Here I met with Mr. Young and Whistler; and having removed all my things, and received good hopes that the fire at our end is stopped, they and I walked into the town, and find Fanchurch-streete, Gracious-streete, and Lumbard-streete all in dust. The Exchange a sad sight, nothing standing there, of all the statues or pillars, but Sir Thomas Gresham’s picture in the corner. Walked into Moorefields (our feet ready to burn, walking through the towne among the hot coles), and find that full of people, and poor wretches carrying their goods there, and every body keeping his goods together by themselves (and a great blessing it is to them that it is fair weather for them to keep abroad night and day); drank there, and paid twopence for a plain penny loaf. Thence homeward, having passed through Cheapside and Newgate Market, all burned, and seen Anthony Joyce’s house in fire. And took up (which I keep by me) a piece of glasse of Mercers’ Chappell in the streete, where much more was, so melted and buckled with the heat of the fire like parchment. I also did see a poor cat taken out of a hole in the chimney, joyning to the wall of the Exchange, with the hair all burned off the body, and yet alive.

So home at night, and find there good hopes of saving our office; but great endeavours of watching all night, and having men ready; and so we lodged them in the office, and had drink and bread and cheese for them. And I lay down and slept a good night about midnight, though when I rose I heard that there had been a great alarme of French and Dutch being risen, which proved nothing. But it is a strange thing to see how long this time did look since Sunday, having been always full of variety of actions, and little sleep, that it looked like a week or more, and I had forgot almost the day of the week.’

10,000 houses in one flame


Eugène Delacroix,

‘Went out shooting with my brother; the heat was stifling. I shot a quail as I swung round and Charles congratulated me. What is more, it was our only success, although I had three shots at rabbits.

In the evening we went to meet Lisette, who was coming to mend some shirts for me. I took advantage of being a little behind the others to kiss her; she struggled, and it vexed me because I could see she meant it seriously. When we next met I tried again, but she quickly shook me off saying that if she wanted to she’d be sure and let me know. Then my feelings were really hurt and I pushed her away and strolled up and down in the lane under the rising moon. I came across her once more as she was drawing water for supper, but although I felt inclined to sulk and not go back to her I finally yielded to temptation. ‘Then you don’t love me?’ - ‘No!’ - ‘Do you like anyone else?’ - ‘I don’t love anybody’, or some such ridiculous answer, meaning, ‘Let me alone!’ This time, hurt and annoyed, I crossly let go her hand and turned my back on her. She gave a faint laugh, it was not really a laugh but the remains of her half-serious protest, but it has left a disagreeable taste.’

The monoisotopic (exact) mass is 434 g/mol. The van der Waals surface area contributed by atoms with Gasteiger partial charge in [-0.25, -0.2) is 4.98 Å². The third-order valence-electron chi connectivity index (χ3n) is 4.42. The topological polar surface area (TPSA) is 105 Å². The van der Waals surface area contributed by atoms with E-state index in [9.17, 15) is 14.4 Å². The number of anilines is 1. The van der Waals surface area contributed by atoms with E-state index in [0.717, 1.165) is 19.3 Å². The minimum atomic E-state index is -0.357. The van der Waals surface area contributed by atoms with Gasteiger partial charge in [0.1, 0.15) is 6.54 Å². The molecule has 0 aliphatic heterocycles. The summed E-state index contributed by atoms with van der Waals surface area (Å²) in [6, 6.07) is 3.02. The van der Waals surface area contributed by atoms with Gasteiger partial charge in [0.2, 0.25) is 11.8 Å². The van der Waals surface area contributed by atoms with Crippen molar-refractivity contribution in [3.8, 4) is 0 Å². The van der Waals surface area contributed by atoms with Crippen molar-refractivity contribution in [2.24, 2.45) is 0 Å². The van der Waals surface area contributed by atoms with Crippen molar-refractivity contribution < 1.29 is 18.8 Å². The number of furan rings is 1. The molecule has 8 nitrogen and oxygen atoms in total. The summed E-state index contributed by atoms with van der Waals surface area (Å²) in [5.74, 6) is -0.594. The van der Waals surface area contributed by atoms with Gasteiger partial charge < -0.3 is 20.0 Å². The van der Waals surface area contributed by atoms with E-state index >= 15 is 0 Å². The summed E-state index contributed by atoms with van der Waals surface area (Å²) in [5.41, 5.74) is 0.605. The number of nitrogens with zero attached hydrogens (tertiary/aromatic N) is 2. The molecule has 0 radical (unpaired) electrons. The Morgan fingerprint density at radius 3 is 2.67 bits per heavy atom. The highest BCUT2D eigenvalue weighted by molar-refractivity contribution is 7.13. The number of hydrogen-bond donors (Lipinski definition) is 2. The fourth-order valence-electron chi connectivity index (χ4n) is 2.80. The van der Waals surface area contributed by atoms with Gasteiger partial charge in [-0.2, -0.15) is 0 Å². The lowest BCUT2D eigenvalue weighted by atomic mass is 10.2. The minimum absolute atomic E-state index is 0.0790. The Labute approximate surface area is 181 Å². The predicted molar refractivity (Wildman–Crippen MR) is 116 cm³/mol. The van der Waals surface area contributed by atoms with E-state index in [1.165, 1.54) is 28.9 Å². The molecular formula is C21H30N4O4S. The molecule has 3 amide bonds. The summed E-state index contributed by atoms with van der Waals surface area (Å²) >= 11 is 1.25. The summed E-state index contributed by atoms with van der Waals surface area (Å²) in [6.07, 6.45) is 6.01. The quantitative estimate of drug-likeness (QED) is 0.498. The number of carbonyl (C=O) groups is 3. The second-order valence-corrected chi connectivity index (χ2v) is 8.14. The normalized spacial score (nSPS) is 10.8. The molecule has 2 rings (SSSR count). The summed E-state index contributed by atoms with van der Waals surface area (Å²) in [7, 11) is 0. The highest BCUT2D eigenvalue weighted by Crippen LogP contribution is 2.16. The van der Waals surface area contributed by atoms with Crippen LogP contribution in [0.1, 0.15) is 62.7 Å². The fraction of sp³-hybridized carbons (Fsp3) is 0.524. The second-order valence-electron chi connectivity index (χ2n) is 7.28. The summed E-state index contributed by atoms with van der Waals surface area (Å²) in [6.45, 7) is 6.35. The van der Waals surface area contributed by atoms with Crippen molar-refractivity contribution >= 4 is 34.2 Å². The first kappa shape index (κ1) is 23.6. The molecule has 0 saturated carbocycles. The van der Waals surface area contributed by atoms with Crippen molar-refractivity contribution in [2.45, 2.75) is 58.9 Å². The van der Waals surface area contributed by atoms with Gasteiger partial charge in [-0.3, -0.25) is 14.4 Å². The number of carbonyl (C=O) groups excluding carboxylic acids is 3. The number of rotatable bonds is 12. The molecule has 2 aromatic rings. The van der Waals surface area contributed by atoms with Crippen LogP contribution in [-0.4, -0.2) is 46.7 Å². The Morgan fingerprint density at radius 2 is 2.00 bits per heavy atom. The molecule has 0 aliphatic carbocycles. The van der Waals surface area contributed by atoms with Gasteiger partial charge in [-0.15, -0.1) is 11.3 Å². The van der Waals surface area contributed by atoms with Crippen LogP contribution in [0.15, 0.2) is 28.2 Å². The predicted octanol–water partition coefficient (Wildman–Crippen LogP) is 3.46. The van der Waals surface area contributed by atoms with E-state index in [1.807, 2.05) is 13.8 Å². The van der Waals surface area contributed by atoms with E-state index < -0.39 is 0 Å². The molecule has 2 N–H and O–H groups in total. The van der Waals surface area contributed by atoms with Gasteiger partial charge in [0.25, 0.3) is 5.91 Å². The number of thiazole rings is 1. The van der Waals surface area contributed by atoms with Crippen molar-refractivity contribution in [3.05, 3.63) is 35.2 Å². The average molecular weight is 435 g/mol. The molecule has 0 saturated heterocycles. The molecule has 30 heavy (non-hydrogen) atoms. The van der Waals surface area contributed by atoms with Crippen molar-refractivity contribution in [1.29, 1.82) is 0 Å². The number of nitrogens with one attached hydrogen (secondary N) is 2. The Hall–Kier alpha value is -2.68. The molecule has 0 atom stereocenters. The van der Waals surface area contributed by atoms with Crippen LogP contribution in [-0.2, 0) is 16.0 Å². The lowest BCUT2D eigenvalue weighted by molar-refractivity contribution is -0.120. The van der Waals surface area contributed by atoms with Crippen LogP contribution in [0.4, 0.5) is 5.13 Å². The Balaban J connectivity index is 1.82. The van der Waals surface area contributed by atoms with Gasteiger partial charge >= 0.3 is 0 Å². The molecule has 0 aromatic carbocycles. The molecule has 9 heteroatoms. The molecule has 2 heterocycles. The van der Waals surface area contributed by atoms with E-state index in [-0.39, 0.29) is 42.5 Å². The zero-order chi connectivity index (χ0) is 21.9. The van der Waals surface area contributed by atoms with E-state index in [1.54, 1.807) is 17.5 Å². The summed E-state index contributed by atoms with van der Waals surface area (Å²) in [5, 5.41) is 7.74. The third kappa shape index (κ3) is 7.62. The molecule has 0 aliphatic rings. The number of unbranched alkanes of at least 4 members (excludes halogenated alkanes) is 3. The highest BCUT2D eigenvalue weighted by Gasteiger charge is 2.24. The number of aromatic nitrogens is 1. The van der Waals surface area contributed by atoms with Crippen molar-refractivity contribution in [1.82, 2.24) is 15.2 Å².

The workings of Delacroix


Francis Edward Witts,

‘The Stratford and Moreton railway was opened this day for the conveyance of goods from the former to the latter place, and a vast concourse of persons assembled at Moreton-in-Marsh. The market of this town, disused for a very long period, has on this occasion been revived with great spirit and will in some respects be injurious to the market at Stow-on-the-Wold. At an early hour in the evening all the provisions of the town were exhausted, the roasted ox demolished and neither bread nor beer to be had for love or money. The committee preceded the coal waggons with a band of music, and all was joyous. Behind the scenes, however, the proprietors have reason to mourn over mismanagement, exhausted means, and scant hopes even of distant remuneration; but the public will doubt be considerable gainers.’

Upper Slaughter’s squire


John Hutton Bisdee,

‘Rest to-day. Prepared for Boers, but they kept in check and driven back by our friends, the guns.’

For a few cattle


Nicholas II,

‘Telegrams arrive here twice a day; many of then are composed so obscurely that it is difficult to understand them. Evidently in Petrograd there is great confusion. Again there has been a change in the staff of the government. Evidently no one escapes from the enterprises of General Kornilov; he himself sides part of the time with the generals and officers who are prisoners to their own army and part of the time with the army. He goes to Petrograd and then leaves again. The weather became wonderfully hot.’

Hope remains above all


Edward Mannock,